In [12]:

binary_data = pd.get_dummies(original_data)
# Let's fix the Target as it will be converted to dummy vars too
binary_data["Target"] = binary_data["Target_>50K"]
del binary_data["Target_<=50K"]
del binary_data["Target_>50K"]
plt.subplots(figsize=(20,20))
sns.heatmap(binary_data.corr(), square=True)
plt.show()

png

Now we have a bunch of features that have only the values 0 and 1. There is a lot of correlation between some of them, but let’s not look at this for now (for example Male and Female are negatively correlated).

In [13]:

X_train, X_test, y_train, y_test = cross_validation.train_test_split(binary_data[binary_data.columns - ["Target"]], binary_data["Target"], train_size=0.70)
scaler = preprocessing.StandardScaler()
X_train = pd.DataFrame(scaler.fit_transform(X_train), columns=X_train.columns)
X_test = scaler.transform(X_test)

Logistic Regression with dummy variables

In [14]:

cls = linear_model.LogisticRegression()

cls.fit(X_train, y_train)
y_pred = cls.predict(X_test)
cm = metrics.confusion_matrix(y_test, y_pred)

plt.figure(figsize=(20,20))
plt.subplot(2,1,1)
sns.heatmap(cm, annot=True, fmt="d", xticklabels=encoders["Target"].classes_, yticklabels=encoders["Target"].classes_)
plt.ylabel("Real value")
plt.xlabel("Predicted value")
print "F1 score: %f" % skl.metrics.f1_score(y_test, y_pred)
coefs = pd.Series(cls.coef_[0], index=X_train.columns)
coefs.sort()
ax = plt.subplot(2,1,2)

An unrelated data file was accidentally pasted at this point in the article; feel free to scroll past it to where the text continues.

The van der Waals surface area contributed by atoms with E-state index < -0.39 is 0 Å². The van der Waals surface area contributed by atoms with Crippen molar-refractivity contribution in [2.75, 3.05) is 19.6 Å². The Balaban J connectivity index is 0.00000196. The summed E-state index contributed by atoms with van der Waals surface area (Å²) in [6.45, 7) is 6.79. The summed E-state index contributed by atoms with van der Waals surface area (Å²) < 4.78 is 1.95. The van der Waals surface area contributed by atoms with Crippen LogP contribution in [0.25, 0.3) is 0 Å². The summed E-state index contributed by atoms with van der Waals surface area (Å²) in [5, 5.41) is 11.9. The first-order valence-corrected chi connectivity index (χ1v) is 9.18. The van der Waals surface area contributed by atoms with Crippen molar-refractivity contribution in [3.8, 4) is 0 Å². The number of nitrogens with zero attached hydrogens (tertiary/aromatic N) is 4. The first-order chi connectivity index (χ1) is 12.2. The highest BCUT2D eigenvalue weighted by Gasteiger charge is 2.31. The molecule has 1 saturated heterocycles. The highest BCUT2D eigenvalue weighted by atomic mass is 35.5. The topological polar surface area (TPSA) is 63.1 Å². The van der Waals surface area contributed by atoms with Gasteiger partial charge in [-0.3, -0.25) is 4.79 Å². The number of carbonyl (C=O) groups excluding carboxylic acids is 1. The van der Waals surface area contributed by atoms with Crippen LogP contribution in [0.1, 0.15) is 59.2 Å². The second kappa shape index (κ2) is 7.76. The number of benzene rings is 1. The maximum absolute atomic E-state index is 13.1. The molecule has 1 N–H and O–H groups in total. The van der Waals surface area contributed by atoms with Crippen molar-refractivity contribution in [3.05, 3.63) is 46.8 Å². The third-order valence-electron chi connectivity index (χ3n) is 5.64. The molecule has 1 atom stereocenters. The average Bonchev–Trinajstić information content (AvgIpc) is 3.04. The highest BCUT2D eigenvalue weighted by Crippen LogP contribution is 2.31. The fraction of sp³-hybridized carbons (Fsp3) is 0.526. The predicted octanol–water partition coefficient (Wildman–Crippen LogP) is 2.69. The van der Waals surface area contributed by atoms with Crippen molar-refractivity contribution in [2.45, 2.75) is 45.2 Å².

coefs.plot(kind="bar")
plt.show()
F1 score: 0.651455

png

Summary

We managed to improve the F1 score significantly by converting the data to use dummy variables. Also it seems that we managed to uncover some interesting insight from our model. It seems that the features that impacts the income of a person positively are Capital Gain, Married-civ-spounce, Age, Hours per week and Exec-managerial. The features that impact it most negatively are Never married, Own child, Priv-house-serv, Divorsed and unfortunately Female. One more proof that there is a gender inequality in our society.

As you can see we not only managed to build a machine learning model that we can use to classify new data, but we also managed to uncover some interesting insight from our data. This is one of the nice features of the linear models. They are not “black boxes”, like neural networks for example and allow to see what exactly the model is doing.

You can download the ipython notebook, which was used for generating the above analysis from here.